fable wrote:Please reread my context. I mentioned traditional continuity and respect for law within the framework of how the federal government is structured and operates, not how the Supreme Court interprets. As such, respect for law means just that. It means that if you control the Department of Justice, you can't fire serving state attorneys on the basis of differing party affiliation, as the Bush administration was proven to have done repeatedly. It means you can't arrest a Canadian coming across the border because their name is Arabic, and send them to an Iraqi prison where they are tortured for "information." It means you can't lie to Congress when you're serving, and avoid being held in contempt because you hire the hack who controls the Department of Justice, who in turn literally refuses on the record to acknowledge Congress' Constitutional rights to check the federal branch. It means you can't sign hundreds of bills into law and then declare while doing so that you are only signing parts of these bills, or are changing the wording of each bill. This is again expressly against the US Constitution. There's no "clouded battle between competing ideologies." There's rule of law, and there's ignoring and changing it when you stack the entire government in your favor. I'm all for shades of gray, but that's not the case, here. Not at all.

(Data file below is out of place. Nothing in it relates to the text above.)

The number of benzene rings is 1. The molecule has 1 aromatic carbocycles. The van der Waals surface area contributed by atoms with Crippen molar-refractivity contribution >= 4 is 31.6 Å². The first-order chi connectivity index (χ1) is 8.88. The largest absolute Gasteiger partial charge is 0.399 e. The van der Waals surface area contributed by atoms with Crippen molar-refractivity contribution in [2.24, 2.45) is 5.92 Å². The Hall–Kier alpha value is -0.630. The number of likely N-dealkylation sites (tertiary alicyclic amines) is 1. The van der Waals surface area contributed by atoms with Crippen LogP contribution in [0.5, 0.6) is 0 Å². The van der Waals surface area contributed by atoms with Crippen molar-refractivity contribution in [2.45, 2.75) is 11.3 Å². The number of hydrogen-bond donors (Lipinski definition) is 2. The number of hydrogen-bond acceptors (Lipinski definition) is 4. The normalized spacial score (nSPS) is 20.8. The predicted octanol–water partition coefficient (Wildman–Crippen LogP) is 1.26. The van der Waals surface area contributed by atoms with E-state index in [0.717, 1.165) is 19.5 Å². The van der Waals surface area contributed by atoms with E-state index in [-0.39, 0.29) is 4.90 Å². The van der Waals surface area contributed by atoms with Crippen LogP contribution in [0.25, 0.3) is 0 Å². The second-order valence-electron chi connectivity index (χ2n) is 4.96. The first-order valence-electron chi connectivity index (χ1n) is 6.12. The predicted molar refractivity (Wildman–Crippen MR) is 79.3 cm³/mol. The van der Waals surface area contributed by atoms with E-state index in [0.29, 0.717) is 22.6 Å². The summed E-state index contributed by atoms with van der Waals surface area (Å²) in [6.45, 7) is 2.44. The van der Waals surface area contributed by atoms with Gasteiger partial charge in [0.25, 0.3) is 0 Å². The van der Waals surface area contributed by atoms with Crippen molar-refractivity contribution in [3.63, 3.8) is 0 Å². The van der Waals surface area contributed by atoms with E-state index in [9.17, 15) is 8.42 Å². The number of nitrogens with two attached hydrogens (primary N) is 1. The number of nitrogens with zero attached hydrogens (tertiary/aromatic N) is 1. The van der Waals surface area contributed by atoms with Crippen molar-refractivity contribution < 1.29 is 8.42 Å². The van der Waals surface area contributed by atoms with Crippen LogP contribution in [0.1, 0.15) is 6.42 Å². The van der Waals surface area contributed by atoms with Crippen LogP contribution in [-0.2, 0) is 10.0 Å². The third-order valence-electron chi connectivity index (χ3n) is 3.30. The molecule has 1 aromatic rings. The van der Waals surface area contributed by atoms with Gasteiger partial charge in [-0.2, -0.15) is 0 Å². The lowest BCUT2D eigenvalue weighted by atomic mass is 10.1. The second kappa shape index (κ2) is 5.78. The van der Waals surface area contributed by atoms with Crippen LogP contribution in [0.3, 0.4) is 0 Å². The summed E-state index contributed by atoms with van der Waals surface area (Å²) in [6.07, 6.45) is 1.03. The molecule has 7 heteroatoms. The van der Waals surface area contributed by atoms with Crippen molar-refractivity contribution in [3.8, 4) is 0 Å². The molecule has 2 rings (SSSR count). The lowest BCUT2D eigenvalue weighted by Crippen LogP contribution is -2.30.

I'm afraid I don't understand what you meant by "Constitutional precedent". Here's my understanding. Our legal system is descended from English common law, which uses previous court decisions to establish basic principles of law (in addition to statutory law). When new cases are decided, statutes are often referred to, but most decisions make use of principles established by previous decisions. That's "common law". We also have a federal constitution, federal laws enacted by Congress, executive orders enacted by the President, individual state constitutions, and state and local laws. The federal constitution outlines the basic structure of the federal government, defines a few generalized duties, and puts certain restrictions on federal and state powers. Most laws in this country that affect people's lives are enacted at the state level, and the federal Constitution doesn't have much to say about them unless a particular law violates a constitutionally protected right. Judicial review is a power that is invoked when a court wants to overrule a law enacted by another branch of government on the basis of a "higher norm", whether that means a principle that is specifically stated in the Constitution, a principle that is "evident" in the Constitution based on a new interpretation of the Constitution, or a principle that is sort of wedged into the Constitution wherever the court can make it fit (such as a wacky interpretation of "search and seizure").